A draft proposal from the U.S. Medicare Payment Advisory Commission (MedPAC) calls for repealing Merit-Based Incentive Payment System (MIPS) payment tracking under the Medicare Access and CHIP Reauthorization Act of 2015 (MACRA) and replacing it with a new Voluntary Value Program. Physicians could opt to be measured as part of a voluntary group to become eligible for a value payment scored on their group's performance on population-based measures based on claims data instead of meaningful use criteria physicians use within their electronic health records. The objective is maintaining the value component in Medicare fee-for-service (FFS) clinician payment and prompting the move to advanced alternative payment models (APMs). The concept involves limiting potential bonuses in unconstrained FFS to be less than APMs and boosting familiarity with population-based measures. Earlier this month, the American Hospital Association requested MedPAC "use data and experience from the field before advocating for major changes to MIPS." However, the counterargument is that many providers are not prepared for MACRA payment changes and the law is too complicated, while others see a high-reporting burden. MedPAC's proposed replacement would withhold about 2 percent of payments for providers not in APMs. Providers electing to continue in an FFS model would skip payments, while others who join the new payment model could possibly recoup the withheld amount.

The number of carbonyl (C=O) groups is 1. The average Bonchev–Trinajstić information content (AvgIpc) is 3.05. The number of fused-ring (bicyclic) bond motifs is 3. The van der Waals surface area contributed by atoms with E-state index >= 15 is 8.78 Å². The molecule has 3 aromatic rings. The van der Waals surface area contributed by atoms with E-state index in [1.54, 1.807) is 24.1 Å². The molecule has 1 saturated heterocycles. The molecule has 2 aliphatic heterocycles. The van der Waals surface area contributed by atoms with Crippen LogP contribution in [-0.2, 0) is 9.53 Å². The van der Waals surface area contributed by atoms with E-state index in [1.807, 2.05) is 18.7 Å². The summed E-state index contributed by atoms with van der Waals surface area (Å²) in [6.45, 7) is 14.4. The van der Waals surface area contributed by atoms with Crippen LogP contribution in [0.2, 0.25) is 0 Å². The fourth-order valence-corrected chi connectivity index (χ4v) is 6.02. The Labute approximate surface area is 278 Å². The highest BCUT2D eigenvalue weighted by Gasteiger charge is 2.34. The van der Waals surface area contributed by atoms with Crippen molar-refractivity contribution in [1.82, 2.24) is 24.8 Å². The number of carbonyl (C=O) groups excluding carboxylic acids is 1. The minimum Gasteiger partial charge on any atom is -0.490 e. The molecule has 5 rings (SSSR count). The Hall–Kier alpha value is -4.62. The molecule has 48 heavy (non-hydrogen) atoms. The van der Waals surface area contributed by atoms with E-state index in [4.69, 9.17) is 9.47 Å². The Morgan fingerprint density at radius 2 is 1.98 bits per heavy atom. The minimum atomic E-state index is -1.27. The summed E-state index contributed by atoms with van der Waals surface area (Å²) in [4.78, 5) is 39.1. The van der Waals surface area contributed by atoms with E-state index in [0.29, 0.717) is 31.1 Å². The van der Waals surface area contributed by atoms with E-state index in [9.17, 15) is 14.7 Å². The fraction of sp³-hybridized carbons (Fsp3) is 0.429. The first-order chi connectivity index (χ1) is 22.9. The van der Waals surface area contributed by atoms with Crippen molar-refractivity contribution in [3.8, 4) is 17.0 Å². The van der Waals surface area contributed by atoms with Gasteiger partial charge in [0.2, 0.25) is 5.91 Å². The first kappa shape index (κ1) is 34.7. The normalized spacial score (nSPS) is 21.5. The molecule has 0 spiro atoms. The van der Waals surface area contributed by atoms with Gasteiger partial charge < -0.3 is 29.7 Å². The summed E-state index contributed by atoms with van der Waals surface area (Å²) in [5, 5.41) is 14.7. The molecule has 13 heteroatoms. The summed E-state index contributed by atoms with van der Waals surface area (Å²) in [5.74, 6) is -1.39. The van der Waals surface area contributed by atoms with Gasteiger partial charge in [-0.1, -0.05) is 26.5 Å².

From the article of the same title
Healthcare IT News (12/08/17) Davis, Jessica
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Senate Republicans Are Divided Over Whether to Pursue Medicare Cuts in 2018